Tuesday, September 06, 2016

Pulling back the curtain

Rehearsals continue for my new play, GOING GOING GONE that opens Oct. 1 (with two previews beforehand) at the Hudson Theatre in Hollywood.

As we stagger through the various steps leading up to Opening Night,  I want to pull back the curtain and share the process with you.  Larry Gelbart once said his wish for Hitler was that he had a show out of town.  This isn't an elaborate musical ticketed for Broadway; it's a modest four-character comedy headed for a small theatre in Hollywood.  But the process is the process.  

We’ve just had the “Table Work” phase.

Directing in half-hour television where everything has to move FAST, I never get the chance to do this.

Table Work is the part of the process where the actors and director sit around a table for several days and really examine the script. In some cases going line by line. What is this character actually saying? Why is he saying it? How does this argument track? Is the play’s theme being served? In my case, do any of these jokes work?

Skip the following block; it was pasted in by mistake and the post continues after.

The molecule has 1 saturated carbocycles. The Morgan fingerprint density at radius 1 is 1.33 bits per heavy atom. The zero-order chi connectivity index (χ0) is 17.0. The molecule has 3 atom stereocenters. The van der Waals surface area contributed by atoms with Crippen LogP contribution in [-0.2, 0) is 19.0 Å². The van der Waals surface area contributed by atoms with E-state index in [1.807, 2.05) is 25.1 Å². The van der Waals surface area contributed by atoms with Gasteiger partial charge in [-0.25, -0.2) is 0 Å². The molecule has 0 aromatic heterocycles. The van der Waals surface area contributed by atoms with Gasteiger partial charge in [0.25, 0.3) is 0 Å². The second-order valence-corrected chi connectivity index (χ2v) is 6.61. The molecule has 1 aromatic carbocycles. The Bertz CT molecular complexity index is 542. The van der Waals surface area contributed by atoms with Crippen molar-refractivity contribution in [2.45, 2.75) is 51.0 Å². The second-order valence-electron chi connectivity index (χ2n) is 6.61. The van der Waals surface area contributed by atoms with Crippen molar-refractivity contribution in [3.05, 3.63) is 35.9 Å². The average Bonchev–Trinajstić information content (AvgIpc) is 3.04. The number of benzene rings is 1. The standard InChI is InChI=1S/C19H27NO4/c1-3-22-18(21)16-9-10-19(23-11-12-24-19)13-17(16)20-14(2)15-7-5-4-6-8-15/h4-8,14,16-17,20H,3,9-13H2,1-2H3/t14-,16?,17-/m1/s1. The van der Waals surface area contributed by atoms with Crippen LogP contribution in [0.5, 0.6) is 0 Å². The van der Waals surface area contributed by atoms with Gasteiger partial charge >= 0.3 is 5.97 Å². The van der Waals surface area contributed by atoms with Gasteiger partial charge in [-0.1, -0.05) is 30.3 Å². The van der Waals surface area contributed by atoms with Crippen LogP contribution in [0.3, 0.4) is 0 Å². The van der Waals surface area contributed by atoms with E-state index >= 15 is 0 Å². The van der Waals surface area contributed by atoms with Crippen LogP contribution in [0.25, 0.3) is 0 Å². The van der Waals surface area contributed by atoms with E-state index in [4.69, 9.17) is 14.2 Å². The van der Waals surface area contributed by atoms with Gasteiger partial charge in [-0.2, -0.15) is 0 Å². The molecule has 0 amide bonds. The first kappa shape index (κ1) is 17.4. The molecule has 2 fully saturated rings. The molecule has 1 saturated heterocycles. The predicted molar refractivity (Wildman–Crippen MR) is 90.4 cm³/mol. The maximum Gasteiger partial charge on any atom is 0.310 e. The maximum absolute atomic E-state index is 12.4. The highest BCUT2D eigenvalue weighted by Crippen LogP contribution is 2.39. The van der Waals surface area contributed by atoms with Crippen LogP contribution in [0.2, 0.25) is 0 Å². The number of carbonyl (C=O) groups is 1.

As the playwright, my feet are really held to the fire. I have to be able to justify every line. And sure enough, there were speeches that were a little confusing, thoughts that could be taken two ways, etc. I’ve since gone back and addressed them. Or clarified things that stuck out to me. And changed a few jokes I could just tell weren’t up to snuff.